In the earlier case (1908) Ryan v. North Alaska Salmon Co., 153 Cal. 438, 95 P. 862, the mother, as sole survivor of her son who was killed in Alaska, filed suit in California, claiming the right to recover under California CCP § 377. The Territory of Alaska had a Wrongful Death Statute, but it permitted suit only by personal representative, and not by heirs as permitted by California, CCP § 377. The lower court sustained the demurrer which was affirmed by the Supreme Court which said, page 439, 95 P. p. 862:

 "The demurrer was properly sustained. Where the action as here is transitory in its nature, a right or liability imposed by the statute of another state or of the United States, may in proper cases be asserted and enforced in this state. Such may be taken to be the settled rule since the case of Dennick v. Railway, 103 U.S. 11 [26 L. Ed. 439]. But the courts of this state will only entertain such an action for the purpose and upon the terms permitted by the lex loci. In other words, the right to prosecute this action in California is permissible only if permissible under the laws of Alaska, and only upon such terms as the laws of Alaska prescribe. And, as at common law there was no right of action for an injury causing death, and as the courts of this state do not take judicial notice of the laws of foreign states, it is necessary for the plaintiff to plead and prove such law."

Dennick v. Railway (1880) 103 U.S. 11, 26 L. Ed. 439, was an action in New York by a New York appointed administratrix for death occurring in New Jersey. The court there said (p. 20): "The court which renders judgment for damages in favor of the administratrix can only do so by virtue of the New Jersey statute, so any court having control of her can compel distribution of the amount received in the amount prescribed by that Statute." (Italics supplied.)

In Atchison, T. S. & F. Ry. Co. v. Nichols (1924) 264 U.S. 348, 44 S. Ct. 353, 68 L. Ed. 720, the Supreme Court affirmed the Ninth Circuit Court of Appeals in a diversity case in holding that, the death having occurred in New Mexico, the limitation of liability in the New Mexico Wrongful Death Statute prevailed over, and was not contrary to, the Public Policy of California, the forum State and apparently the place of citizenship of the deceased. The case cited with approval the Dennick case, supra, and Ryan v. North Alaska Salmon Co., supra.

In Victor v. Sperry (1958) 163 Cal. App. 2d 518, 329 P.2d 728 (hearing by Supreme Court denied 11/5/58) the Court, in a personal injury action, held that the limitation of the Mexican law upon the amount of damages "is not contrary to the public policy of the State of California or injurious to the welfare of the people thereof." (p. 524, 329 P.2d p. 732.) The court quoted with approval from Hudson v. Von Hamm (1927) 85 Cal. App. 323, 259 P. 374, a statement which gives some guidance on how to determine whether or not the law of another state is contrary to the public policy of California. The statement follows:

 "While there may appear to be some confusion of authorities due to a natural difficulty in construing laws or statutes, and in applying the doctrine of the law of comity, the decisions of the courts of America seem to be in harmony to the effect that, when the positive law of the forum, represented by its Constitution, statutes, or current decisions is in substantial conflict with the law of the foreign state, country, or territory, upon the subject-matter in controversy, the courts of the forum will decline to accept jurisdiction without violation of the doctrine of the comity of nations."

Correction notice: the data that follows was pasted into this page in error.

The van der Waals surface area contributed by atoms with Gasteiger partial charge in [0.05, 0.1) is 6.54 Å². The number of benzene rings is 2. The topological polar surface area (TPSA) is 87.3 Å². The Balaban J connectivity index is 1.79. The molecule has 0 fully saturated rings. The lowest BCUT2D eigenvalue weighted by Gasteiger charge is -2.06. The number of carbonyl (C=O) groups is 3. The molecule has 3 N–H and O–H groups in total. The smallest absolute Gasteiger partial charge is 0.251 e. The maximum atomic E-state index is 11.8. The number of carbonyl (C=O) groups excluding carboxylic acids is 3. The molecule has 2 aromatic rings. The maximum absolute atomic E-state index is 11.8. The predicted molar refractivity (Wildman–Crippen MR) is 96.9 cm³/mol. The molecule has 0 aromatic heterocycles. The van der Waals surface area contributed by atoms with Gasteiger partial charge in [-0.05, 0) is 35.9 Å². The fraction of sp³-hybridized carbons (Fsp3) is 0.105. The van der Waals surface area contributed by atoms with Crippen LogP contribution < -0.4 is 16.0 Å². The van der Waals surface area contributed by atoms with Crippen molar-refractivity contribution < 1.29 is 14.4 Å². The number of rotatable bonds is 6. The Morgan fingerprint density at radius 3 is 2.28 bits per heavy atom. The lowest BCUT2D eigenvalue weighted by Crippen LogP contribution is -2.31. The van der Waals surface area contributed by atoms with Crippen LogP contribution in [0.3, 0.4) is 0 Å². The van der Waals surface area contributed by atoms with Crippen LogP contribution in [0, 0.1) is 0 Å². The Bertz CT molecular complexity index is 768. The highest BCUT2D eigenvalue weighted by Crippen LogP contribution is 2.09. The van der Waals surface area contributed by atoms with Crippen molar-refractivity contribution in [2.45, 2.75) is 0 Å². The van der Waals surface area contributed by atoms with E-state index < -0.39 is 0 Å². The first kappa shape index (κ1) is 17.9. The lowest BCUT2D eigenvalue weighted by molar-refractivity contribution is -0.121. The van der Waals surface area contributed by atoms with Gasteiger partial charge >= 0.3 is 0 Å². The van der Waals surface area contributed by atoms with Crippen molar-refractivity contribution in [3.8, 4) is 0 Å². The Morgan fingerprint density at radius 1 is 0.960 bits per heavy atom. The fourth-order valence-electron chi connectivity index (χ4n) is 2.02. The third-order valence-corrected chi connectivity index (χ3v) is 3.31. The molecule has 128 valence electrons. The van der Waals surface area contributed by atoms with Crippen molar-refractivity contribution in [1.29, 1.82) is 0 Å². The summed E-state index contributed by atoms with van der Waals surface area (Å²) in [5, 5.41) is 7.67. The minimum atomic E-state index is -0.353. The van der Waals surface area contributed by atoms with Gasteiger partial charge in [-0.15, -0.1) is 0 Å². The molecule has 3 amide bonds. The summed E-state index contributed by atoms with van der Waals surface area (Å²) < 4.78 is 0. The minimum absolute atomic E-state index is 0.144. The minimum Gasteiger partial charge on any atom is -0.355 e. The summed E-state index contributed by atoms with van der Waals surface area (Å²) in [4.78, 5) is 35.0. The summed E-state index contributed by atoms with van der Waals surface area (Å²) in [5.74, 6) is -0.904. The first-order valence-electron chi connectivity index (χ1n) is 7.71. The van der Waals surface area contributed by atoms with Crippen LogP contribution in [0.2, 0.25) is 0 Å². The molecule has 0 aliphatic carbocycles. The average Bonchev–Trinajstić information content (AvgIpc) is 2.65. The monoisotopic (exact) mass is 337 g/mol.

*95 In Gordon v. Reynolds (1960) 187 Cal. App. 2d 472, 10 Cal. Rptr. 73 (hearing denied by the Supreme Court 2/15/61), the court held that California CCP § 377 gave no right of action for death occurring on the high seas, but that the Federal Death on the High Seas Act [46 U.S.C. §§ 761-768] controlled and placed jurisdiction exclusively in the Federal courts. On page 478, 10 Cal.Rptr. on page 78, the court quoted with approval from the Ninth Circuit case of Higa v. Transocean Airlines (1955) 230 F.2d 780, as follows:

 "[W]here the statute creating the right provides an exclusive remedy, to be enforced in a particular way, * * * the aggrieved party will be left to the remedy given by the statute which created the right."

In Wilson v. Lockheed (1962) 210 Cal. App. 2d 451, 26 Cal. Rptr. 626, the Court applied the limitation period of the Wrongful Death Statute of Texas, and held it was not against the Public Policy of California.

From the foregoing, the conclusion is compelled that the public policy of California, as expressed in its constitution, statutes, and decisions, is not contrary to the distribution provisions of the Nevada Statute, nor are those provisions contrary "to abstract justice or pure morals, or injurious to the welfare of the people of the State of the forum."

The foregoing conclusion is in accord with the general rule as it is set forth in Restatement, Conflict of Laws, § 393 "Damages recovered in one State on a cause of action created by the death statute of another State are distributed as provided by the law of the latter State." [See also: 92 A.L.R.2d 1133].